Wayne Guppy continues campaign against closure of Upper Hutt court

Press Release – Upper Hutt City Council
€”Upper Hutt Mayor Wayne Guppy today reiterated his call for the Ministry of Justice to reconsider its decision to make permanent the arrangements surrounding the Upper Hutt District Court. The Upper Hutt court was closed temporarily when the building was found to be earthquake prone earlier in the year. Upgrade costs were expected to be around the $300,000 mark, but on 3 October the ministry made the announcement that the temporary arrangements would become permanent.

Understanding that a final decision is to be made in the second week of December, with the official stamp of Cabinet, Mayor Guppy is calling for the ministry and politicians to reconsider.

“€œIt’€™s all very well for them to sit there in the Beehive and €’streamline’€™ costs and services but they need to understand that this decision is undermining the fabric of our community,” said Mr Guppy. “People need contact with local people to connect and know that their needs are being met. We need a visual and tangible presence for the excise of justice in our communities.”

The Mayor and Council Chief Executive hosted a public meeting with Chester Borrows, Minister for Courts, on 12 November to discuss with him the implications the decision has for the Upper Hutt community.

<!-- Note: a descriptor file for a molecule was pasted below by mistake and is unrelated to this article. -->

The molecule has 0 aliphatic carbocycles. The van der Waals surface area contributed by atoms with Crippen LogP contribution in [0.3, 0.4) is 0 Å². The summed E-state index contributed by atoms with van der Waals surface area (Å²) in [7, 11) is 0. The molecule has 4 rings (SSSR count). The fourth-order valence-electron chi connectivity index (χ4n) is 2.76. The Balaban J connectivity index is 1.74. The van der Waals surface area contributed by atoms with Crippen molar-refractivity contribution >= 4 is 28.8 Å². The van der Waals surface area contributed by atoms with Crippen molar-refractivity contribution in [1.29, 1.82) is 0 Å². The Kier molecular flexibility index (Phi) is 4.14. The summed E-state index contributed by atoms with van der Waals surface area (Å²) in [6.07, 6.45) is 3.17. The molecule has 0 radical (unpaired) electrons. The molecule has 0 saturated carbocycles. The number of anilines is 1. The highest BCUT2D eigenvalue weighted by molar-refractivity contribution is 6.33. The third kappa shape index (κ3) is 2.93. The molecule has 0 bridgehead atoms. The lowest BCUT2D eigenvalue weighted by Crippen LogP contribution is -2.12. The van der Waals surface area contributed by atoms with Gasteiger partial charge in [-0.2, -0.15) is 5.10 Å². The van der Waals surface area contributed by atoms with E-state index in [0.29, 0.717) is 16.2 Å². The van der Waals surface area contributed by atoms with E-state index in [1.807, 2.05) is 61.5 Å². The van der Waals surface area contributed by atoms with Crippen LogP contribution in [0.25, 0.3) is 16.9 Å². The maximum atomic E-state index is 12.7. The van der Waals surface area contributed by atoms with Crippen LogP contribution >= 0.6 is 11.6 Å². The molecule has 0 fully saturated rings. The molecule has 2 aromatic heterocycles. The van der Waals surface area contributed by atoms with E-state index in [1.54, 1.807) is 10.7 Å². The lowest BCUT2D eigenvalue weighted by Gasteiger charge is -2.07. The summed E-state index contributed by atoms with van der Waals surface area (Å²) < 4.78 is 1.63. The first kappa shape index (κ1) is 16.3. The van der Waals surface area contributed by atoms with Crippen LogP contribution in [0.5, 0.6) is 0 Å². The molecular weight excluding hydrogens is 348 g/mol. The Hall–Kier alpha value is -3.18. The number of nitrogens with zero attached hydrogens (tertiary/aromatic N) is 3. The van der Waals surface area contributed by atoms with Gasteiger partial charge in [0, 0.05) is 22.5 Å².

“€œWe wanted the minister to see the real effects this decision could have on people and their access to justice in the community,” said Mr Guppy. “€œWe need to understand that this isn’€™t just about the provision of a service that can be meted out through the Internet. This is a relational issue -€”one between the entire community and the justice system. It’€™s time the politicians listened to the people in the communities. They need to consider just how important this issue is.”

Some of the concerns from community groups and local lawyers were highlighted this week in local community newspaper, the Upper Hutt Leader, which confirmed Mr Guppy’€™s sentiments toward the decision.

“Because we already have the ‘€˜temporary’€™ model in place, we have enough feedback to tell that this is not a good idea. I agree that it is already putting stress on the Upper Hutt community. Not only that, we are still to hear from Mr Borrows that he has listened to, and taken on board, our concerns. This isn’€™t just about what works for the New Zealand Government and its fiscal aspirations, but about what is best – €”all things considered – €”for our citizens and communities.”

 

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